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The Puppini Sisters - The Rise & Fall of Ruby Woo

The Puppini Sisters, The Rise & Fall of Ruby Woo

Review by Jack Foley

IndieLondon Rating: 4 out of 5

YOU either like The Puppini Sisters or you don’t. Comprised of Mercella Puppini, Kate Mullins and Stephanie O’Brien, the trio led the retro wave in 2006 with their 1940s influenced blend of “pop with swing”, Betcha Bottom Dollar.

That album delivered a mix of The Smiths’ Panic and Gloria Gaynor’s I Will Survive in the style of World War II-era sweetheart songs, with old-time hits such as Sisters and Jeepers Creepers.

It became the fastest selling jazz debut in Britain on its release and, earlier this year, debuted at No.2 in the US jazz charts and in the top 10 of the Billboard Heatseekers chart.

The follow-up, The Rise & Fall of Ruby Woo, offers more of the same and demonstrates that the girls are growing in confidence. Four of the songs are their own compositions, while covers include ambitious takes on The Bangles’ Walk Like An Egyptian and Dusty Springfield’s Spooky.

But it seemed like a natural progression for the girls, with Kate revealing as part of the album’s PR: “When we started thinking about this album we knew that we wanted to move on from being a close harmony “Andrew Sisters tribute act” to creating our own distinctive sound.”

And that they have done. Not everything works but when they get things right, The Puppini Sisters really succeed in forcing you to sit up, take notice and hail the quality of their music.

Spooky, in particular, is a revelation – a high energy 1940s drum and bass version of the Springfield classic. It sounds totally original, with the Sisters’ harmonising a real treat.

Walk Like An Egyptian is a funky, groove-based shoe shuffler complete with Middle Eastern yodelling that works surprisingly well, and Old Cape Cod reinvents that classic with extra chillout value.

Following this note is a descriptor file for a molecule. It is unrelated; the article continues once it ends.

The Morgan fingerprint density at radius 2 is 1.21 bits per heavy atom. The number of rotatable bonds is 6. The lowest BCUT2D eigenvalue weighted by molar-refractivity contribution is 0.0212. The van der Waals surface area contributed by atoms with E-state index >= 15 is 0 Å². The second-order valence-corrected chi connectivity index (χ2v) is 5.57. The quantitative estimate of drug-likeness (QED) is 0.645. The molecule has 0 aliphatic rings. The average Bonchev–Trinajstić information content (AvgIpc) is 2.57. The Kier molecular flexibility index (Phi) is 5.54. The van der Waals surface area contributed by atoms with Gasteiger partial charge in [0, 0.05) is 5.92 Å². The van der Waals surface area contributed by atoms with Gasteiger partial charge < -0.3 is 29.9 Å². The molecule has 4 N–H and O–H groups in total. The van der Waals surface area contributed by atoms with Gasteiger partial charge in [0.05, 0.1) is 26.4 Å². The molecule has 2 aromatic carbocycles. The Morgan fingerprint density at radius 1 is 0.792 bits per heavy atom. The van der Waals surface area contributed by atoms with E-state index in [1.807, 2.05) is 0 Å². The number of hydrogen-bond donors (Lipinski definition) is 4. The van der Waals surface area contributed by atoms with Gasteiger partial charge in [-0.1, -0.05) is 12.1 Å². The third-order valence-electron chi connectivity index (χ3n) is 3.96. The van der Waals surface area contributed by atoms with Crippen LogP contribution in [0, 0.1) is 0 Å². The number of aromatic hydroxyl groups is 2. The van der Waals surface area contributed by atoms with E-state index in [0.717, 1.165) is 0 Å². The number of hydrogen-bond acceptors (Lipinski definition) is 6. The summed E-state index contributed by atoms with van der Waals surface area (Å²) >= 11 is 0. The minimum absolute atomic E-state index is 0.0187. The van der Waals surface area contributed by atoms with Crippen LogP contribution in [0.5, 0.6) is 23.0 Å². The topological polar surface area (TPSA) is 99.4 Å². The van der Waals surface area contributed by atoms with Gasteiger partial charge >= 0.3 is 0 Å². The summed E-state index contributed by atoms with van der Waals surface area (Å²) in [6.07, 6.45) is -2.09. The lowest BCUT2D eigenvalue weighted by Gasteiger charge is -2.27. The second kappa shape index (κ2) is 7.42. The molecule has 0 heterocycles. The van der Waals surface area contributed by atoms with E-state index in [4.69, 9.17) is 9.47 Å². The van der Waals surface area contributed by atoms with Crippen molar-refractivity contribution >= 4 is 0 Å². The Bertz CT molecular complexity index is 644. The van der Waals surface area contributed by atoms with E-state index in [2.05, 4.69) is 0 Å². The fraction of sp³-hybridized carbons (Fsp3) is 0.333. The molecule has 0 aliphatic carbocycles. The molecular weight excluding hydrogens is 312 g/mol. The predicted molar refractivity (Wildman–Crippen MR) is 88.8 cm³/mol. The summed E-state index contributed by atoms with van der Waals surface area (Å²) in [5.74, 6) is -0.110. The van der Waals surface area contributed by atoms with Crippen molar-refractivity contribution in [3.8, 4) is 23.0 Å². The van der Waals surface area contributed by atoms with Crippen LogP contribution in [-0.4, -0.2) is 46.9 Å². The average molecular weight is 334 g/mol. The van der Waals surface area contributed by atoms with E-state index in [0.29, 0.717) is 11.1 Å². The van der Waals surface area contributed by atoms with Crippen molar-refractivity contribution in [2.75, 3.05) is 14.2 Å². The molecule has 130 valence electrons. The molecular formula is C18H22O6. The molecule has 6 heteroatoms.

Of the original songs, Soho Nights stands out as a 1940s Latin dance anthem that’s suitably upbeat and sexy, while there are some clever nods to the cinema of Fellini in And She Sang.

Album highlight Jilted is a teasing lament about being dumped that’s dark, sassy and ripe with quality lyrics such as “I jumped through hoops to keep that man, oh how did I get it so wrong, I tried new positions, I learned his friends’ names, I made myself sit through football games”!

And then there’s covers of We Have All The Time In The World, which is steeped in classic values, and Crazy In Love, a spellbinding version of the Beyonce hit to savour as well.

You won’t mind that some efforts, such as Could It Be Magic, don’t work as well.

The Rise & Fall of Ruby Woo probably won’t win too many converts or persuade the diehard sceptics that their musical style works – but for anyone who embraced Betcha Bottom Dollar (myself included), this is a terrific follow-up that firmly establishes The Puppini Sisters as one of the finest (alternative) acts of the moment. The novelty has yet to wear thin.

Download picks: Jilted, Walk Like An Egyptian, Don’t Sit Under The Apple Tree, We Have All The Time In The World, Old Cape Cod, Crazy In Love

Track listing:

  1. Spooky
  2. 2. Walk Like An Egyptian
  3. 3. Old Cape Cod
  4. 4. Soho Nights
  5. 5. I Can’t Believe I’m Not A Millionaire
  6. 6. It Don’t Mean A Thing (If It Ain’t Got That Swing)
  7. 7. Could It Be Magic
  8. 8. Jilted
  9. 9. Don’t Sit Under The Apple Tree
  10. 10. Crazy In Love
  11. 11. It’s Not Over (Death Or The Toy Piano)
  12. 12. And She Sang
  13. 13. We Have All The Time In The World

  1. Five of the songs are Puppini Sisters originals, not four. Three are written by Marcella and one each by Kate and Steph. And what is it with these people that refuse to credit the original artists on certain songs? If I read one more time about Andy William’s or Dusty Springfield’s “Spooky” or for that matter Take That’s “Could It Be Magic”, I think I’m gonna scream.
    For the record, “Spooky” belongs to The Classics IV who scored the original huge hit with it in 1968 even though it was co-written by Mike Shapiro who charted with it (#57) in 1967 under the name Mike Sharp. And “Could It Be Magic” is, always was, and always will be Barry Manilow’s. It was his first single in 1973 and he’s even re-done it on his new album “Greatest Songs Of The 70s. Just gotta set the record straight.

    Paul Richards    Oct 8    #